Coalition draws level with Labor as Abbott bites

Energy Matters0


Mr Abbott might be basking in the sunshine of the customary honeymoon period enjoyed by new opposition leaders but Labor strategists believe the figures just reflect the public response to a new leader with an aggressive media presence. The strategists are still banking on a Labor victory later this year.

Mr Rudd acknowledged yesterday the insulation program would cost the government in the polls but promised to fix the problems.

Labor still wants to get its emissions trading scheme up, but is prepared to go to an election with a broader message based on soon-to-be-revealed changes to the health system. It will also play its trump card – taking the plaudits for getting Australia through the global financial crisis.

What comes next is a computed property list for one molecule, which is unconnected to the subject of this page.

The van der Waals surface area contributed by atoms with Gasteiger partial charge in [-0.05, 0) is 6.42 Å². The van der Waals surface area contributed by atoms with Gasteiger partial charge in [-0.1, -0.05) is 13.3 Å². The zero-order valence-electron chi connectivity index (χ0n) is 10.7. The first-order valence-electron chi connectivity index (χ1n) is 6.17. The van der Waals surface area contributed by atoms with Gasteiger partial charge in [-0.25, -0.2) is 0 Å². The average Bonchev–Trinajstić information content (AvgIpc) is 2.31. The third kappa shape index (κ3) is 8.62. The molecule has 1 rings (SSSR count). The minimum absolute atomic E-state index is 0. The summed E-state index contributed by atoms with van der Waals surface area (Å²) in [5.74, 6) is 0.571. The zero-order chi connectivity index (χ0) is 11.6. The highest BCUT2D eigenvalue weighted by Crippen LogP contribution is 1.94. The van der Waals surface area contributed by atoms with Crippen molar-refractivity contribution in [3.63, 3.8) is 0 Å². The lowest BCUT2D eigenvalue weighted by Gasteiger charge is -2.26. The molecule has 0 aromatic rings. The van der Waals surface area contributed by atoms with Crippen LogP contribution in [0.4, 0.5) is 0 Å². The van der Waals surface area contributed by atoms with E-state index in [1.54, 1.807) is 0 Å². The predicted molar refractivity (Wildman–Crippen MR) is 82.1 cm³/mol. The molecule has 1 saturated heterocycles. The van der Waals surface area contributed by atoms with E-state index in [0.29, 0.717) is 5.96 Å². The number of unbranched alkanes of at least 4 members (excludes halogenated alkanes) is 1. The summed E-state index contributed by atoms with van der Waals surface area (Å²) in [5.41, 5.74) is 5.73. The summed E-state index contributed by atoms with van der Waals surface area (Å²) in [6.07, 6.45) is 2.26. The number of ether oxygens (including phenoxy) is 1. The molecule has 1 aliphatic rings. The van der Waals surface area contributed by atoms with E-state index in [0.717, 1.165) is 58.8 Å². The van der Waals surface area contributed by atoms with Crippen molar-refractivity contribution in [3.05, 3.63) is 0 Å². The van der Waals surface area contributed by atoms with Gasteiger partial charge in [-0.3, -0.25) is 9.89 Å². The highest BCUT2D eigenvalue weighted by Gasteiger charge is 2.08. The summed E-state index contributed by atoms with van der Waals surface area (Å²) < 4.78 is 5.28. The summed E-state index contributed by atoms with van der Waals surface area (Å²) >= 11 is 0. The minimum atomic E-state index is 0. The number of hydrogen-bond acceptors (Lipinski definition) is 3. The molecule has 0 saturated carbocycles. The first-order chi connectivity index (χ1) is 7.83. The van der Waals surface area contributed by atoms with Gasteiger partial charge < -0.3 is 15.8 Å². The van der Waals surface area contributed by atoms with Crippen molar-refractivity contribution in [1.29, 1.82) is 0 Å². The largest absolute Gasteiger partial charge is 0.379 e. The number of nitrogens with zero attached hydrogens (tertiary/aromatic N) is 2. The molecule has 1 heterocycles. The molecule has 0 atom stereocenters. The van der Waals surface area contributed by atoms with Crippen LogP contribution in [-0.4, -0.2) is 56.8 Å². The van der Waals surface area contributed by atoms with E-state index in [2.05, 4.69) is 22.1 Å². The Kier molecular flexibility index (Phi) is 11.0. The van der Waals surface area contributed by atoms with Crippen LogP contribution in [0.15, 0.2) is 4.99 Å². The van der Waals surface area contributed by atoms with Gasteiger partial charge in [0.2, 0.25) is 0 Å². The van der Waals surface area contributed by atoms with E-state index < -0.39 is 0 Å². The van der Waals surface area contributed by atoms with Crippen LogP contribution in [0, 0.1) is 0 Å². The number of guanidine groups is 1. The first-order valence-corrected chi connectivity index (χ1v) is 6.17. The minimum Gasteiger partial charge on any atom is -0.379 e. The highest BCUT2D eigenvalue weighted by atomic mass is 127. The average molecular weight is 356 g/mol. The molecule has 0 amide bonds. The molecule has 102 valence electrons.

Today’s results show a majority of those polled (59 per cent) believe the government’s economic stimulus package was justified.

The Coalition’s message about the size of the debt taken on to finance that stimulus is resonating only with its own supporters – 43 per cent of people think Australia is now in too much debt, while 47 per cent think it is manageable.

The poll also shows both Mr Rudd and Mr Abbott are the most popular choices to lead their parties.

Close to half – 49 per cent – of those polled said Mr Rudd was more appealing, compared to 36 per cent who preferred Deputy Prime Minister Julia Gillard.

Only 15 per cent of people said they would be more likely to vote for Labor if Ms Gillard was leader, while 23 per cent said they would be less likely to vote Labor.

Treasury spokesman Joe Hockey fared better, with 39 per cent of people saying they preferred him to lead the Coalition.

But Mr Abbott is still ahead of the field, with 45 per cent of people saying he is the better leader for the Liberal Party.